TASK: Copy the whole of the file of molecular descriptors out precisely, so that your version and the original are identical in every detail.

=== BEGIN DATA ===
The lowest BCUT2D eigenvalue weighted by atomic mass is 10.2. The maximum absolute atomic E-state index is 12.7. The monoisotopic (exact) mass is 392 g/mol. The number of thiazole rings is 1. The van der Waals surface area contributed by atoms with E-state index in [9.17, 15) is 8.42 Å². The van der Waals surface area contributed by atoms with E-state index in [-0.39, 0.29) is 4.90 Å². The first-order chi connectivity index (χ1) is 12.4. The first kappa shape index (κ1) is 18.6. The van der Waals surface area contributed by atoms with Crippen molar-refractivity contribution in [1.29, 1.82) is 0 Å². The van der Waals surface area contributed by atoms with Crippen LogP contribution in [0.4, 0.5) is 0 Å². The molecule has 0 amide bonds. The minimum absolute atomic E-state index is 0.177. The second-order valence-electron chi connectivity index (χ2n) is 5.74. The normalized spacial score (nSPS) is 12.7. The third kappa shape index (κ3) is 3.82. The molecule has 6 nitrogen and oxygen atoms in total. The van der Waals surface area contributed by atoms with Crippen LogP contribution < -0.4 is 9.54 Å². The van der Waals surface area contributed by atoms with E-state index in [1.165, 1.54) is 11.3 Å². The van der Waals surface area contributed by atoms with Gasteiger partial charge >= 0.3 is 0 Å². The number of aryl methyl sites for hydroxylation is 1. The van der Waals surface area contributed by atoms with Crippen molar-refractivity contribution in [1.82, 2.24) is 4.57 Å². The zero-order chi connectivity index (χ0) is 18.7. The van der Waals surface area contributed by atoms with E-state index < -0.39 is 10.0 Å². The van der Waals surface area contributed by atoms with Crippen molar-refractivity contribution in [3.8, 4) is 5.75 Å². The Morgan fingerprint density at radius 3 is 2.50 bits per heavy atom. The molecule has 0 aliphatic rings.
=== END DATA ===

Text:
The lowest BCUT2D eigenvalue weighted by atomic mass is 10.2. The maximum absolute atomic E-state index is 12.7. The monoisotopic (exact) mass is 392 g/mol. The number of thiazole rings is 1. The van der Waals surface area contributed by atoms with E-state index in [9.17, 15) is 8.42 Å². The van der Waals surface area contributed by atoms with E-state index in [-0.39, 0.29) is 4.90 Å². The first-order chi connectivity index (χ1) is 12.4. The first kappa shape index (κ1) is 18.6. The van der Waals surface area contributed by atoms with Crippen molar-refractivity contribution in [1.29, 1.82) is 0 Å². The van der Waals surface area contributed by atoms with Crippen LogP contribution in [0.4, 0.5) is 0 Å². The molecule has 0 amide bonds. The minimum absolute atomic E-state index is 0.177. The second-order valence-electron chi connectivity index (χ2n) is 5.74. The normalized spacial score (nSPS) is 12.7. The third kappa shape index (κ3) is 3.82. The molecule has 6 nitrogen and oxygen atoms in total. The van der Waals surface area contributed by atoms with Crippen LogP contribution < -0.4 is 9.54 Å². The van der Waals surface area contributed by atoms with E-state index in [1.165, 1.54) is 11.3 Å². The van der Waals surface area contributed by atoms with Gasteiger partial charge >= 0.3 is 0 Å². The number of aryl methyl sites for hydroxylation is 1. The van der Waals surface area contributed by atoms with Crippen molar-refractivity contribution in [1.82, 2.24) is 4.57 Å². The zero-order chi connectivity index (χ0) is 18.7. The van der Waals surface area contributed by atoms with E-state index < -0.39 is 10.0 Å². The van der Waals surface area contributed by atoms with Crippen molar-refractivity contribution in [3.8, 4) is 5.75 Å². The Morgan fingerprint density at radius 3 is 2.50 bits per heavy atom. The molecule has 0 aliphatic rings.